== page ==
Xchange 2011: Think Tank and Harbor Cruise

Sunset over Coronado Island - 9/12/11

The Xchange 2011 Think Tank sessions are represented as a mini-conference before the conference, allowing participants the ability to discuss topics in web analytics and measurement with no more than 10 of their industry peers.  With such an intimate set-up, each participant was assured that they could contribute meaningfully, and I can say that my 3 sessions were all extremely valuable…

Xchange 2011 Think Tank 1:  Managing a Digital Analytics Program- Phil Kemelor

My first topic of the day was around issues relating to managing a digital analytics program, no matter whether the program is in its infancy or quite sophisticated and moving to the top rungs of the web analytics maturity model.

I quite enjoyed this session, as the web analytics programs I’ve worked with have all had what I perceived as a gaping hole or two; this Think Tank session gave lots concrete tips on how to build web data ambassadors within a company, to improving documentation practices, and ultimately creating a governance model that allows a digital measurement program to minimize future roadblocks to success.

Xchange 2011 Think Tank 2:  Measurement and Analytical Approaches to Visitor Engagement- Paul Legutko and Chris Meares

Like session 1, this Think Tank session was extremely valuable.  Unlike Phil’s talk, which focused more on business structure, this discussion focused on how to measure engagement on a website.  While the topics discussed primarily focused on content sites like news aggregators and subscription services, I was still able to derive great value from the discussions around building engagement segments using Omniture Discover.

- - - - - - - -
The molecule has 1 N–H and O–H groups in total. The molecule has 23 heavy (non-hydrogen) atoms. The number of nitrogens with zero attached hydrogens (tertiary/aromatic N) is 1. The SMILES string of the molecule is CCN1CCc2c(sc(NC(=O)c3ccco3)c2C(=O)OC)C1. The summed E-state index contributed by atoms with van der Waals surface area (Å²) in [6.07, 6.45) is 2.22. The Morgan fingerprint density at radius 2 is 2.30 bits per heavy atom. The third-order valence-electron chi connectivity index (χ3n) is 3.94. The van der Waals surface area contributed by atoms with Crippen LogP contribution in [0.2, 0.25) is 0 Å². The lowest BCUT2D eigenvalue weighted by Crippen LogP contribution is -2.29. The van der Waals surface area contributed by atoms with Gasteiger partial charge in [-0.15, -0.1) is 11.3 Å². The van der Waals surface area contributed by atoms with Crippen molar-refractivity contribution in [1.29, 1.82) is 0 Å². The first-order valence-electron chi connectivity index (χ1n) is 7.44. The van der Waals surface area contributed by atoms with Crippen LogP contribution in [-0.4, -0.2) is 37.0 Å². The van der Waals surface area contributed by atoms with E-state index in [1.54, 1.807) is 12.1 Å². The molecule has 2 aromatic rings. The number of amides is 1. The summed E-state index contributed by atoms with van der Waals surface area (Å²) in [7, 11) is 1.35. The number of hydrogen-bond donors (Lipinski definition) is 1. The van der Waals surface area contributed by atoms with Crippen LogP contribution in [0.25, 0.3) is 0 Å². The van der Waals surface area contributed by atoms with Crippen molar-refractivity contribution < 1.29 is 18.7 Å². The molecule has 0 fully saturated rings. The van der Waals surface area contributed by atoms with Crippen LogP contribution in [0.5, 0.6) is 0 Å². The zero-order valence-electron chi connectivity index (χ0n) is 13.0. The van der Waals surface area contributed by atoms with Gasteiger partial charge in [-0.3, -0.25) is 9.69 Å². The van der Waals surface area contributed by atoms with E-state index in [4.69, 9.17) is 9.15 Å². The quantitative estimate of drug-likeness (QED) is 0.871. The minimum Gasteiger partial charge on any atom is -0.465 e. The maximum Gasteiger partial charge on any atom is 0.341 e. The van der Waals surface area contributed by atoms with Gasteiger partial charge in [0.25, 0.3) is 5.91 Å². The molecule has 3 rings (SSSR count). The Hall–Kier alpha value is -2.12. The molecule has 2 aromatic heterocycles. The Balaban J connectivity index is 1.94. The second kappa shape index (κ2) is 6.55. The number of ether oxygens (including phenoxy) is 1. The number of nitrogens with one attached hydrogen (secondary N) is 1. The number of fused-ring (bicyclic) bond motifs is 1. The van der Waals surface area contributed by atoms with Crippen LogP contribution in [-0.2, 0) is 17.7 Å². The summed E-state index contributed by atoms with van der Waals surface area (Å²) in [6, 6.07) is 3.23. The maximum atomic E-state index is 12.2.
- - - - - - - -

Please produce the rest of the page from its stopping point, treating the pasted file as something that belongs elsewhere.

For example, it’s generally considered that using page views as a key metric of success is pretty amateurish, at least in terms of all of the great data that is collected as part of industry-standard web analytics tools.  Same goes with Time Spent on Site/Page; it might be useful in some cases, but it’s limitations (i.e. not recording single access visits or time spent on the last page of a session) also prevent the metric from being universally useful.  But if you combine the two metrics into an engagement segment definition, such as “10 page views and time on site greater than 300 seconds”, then use this definition to segment OTHER metrics, you can start to see some interesting trends in what content is more engaging than others.

Xchange 2011 Think Tank 3: Using Web Analytics to Influence Executive Digital Sponsorship- Lisa Welchman

By this point in the afternoon, I was pretty much spent.  Jet lag had started to kick in, and 4 concentrated hours of stretching the web analytics side of my brain started to induce a minor headache/cloudiness.  Nonetheless, Lisa’s talk was a great extension of Phil’s discussion on governance, discussing strategies for gaining an executive sponsor for key intiatives (or an entire program in general).

Harbor Cruise on the California Spirit

After a quick hour break, the Think Tankers and early arrivals for the Xchange conference took a boat ride in the San Diego harbor.  If my learning from the 3 Think Tank sessions wasn’t enough, I had an amazing time networking with my peers and learning along the way.  From the fantastic Mexican food, having dinner with the Keynote speaker, and even meeting a few colleagues from other business units, this was a great event to end the evening.

After the 2 hour (?) ride around the harbor, everyone then proceeded to a wine and chocolate reception for dinner.  A little almond champagne, a few Corona’s, and it was time to hit the sack…at least for me.  I see from Twitter that some of you are party animals!  ;)

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